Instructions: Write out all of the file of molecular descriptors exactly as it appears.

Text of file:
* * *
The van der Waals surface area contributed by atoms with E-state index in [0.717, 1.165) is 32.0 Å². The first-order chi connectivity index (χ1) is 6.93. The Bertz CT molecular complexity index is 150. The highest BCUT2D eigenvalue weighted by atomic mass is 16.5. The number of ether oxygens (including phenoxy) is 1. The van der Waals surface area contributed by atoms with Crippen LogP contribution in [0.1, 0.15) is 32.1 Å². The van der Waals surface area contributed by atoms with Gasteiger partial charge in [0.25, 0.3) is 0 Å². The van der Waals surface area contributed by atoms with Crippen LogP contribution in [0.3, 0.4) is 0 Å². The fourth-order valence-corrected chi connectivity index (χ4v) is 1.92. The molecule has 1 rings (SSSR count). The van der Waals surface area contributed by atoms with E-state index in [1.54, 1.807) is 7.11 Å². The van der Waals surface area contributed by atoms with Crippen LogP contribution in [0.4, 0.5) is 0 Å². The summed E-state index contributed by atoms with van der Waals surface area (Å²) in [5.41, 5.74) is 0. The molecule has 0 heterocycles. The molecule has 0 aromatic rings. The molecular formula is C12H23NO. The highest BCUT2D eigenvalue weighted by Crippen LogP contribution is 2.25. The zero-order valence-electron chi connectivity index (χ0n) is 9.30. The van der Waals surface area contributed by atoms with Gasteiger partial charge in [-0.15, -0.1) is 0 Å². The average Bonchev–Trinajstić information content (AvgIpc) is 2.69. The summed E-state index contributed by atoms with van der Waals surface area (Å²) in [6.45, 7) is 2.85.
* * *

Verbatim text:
The van der Waals surface area contributed by atoms with E-state index in [0.717, 1.165) is 32.0 Å². The first-order chi connectivity index (χ1) is 6.93. The Bertz CT molecular complexity index is 150. The highest BCUT2D eigenvalue weighted by atomic mass is 16.5. The number of ether oxygens (including phenoxy) is 1. The van der Waals surface area contributed by atoms with Crippen LogP contribution in [0.1, 0.15) is 32.1 Å². The van der Waals surface area contributed by atoms with Gasteiger partial charge in [0.25, 0.3) is 0 Å². The van der Waals surface area contributed by atoms with Crippen LogP contribution in [0.3, 0.4) is 0 Å². The fourth-order valence-corrected chi connectivity index (χ4v) is 1.92. The molecule has 1 rings (SSSR count). The van der Waals surface area contributed by atoms with E-state index in [1.54, 1.807) is 7.11 Å². The van der Waals surface area contributed by atoms with Crippen LogP contribution in [0.4, 0.5) is 0 Å². The summed E-state index contributed by atoms with van der Waals surface area (Å²) in [5.41, 5.74) is 0. The molecule has 0 heterocycles. The molecule has 0 aromatic rings. The molecular formula is C12H23NO. The highest BCUT2D eigenvalue weighted by Crippen LogP contribution is 2.25. The zero-order valence-electron chi connectivity index (χ0n) is 9.30. The van der Waals surface area contributed by atoms with Gasteiger partial charge in [-0.15, -0.1) is 0 Å². The average Bonchev–Trinajstić information content (AvgIpc) is 2.69. The summed E-state index contributed by atoms with van der Waals surface area (Å²) in [6.45, 7) is 2.85.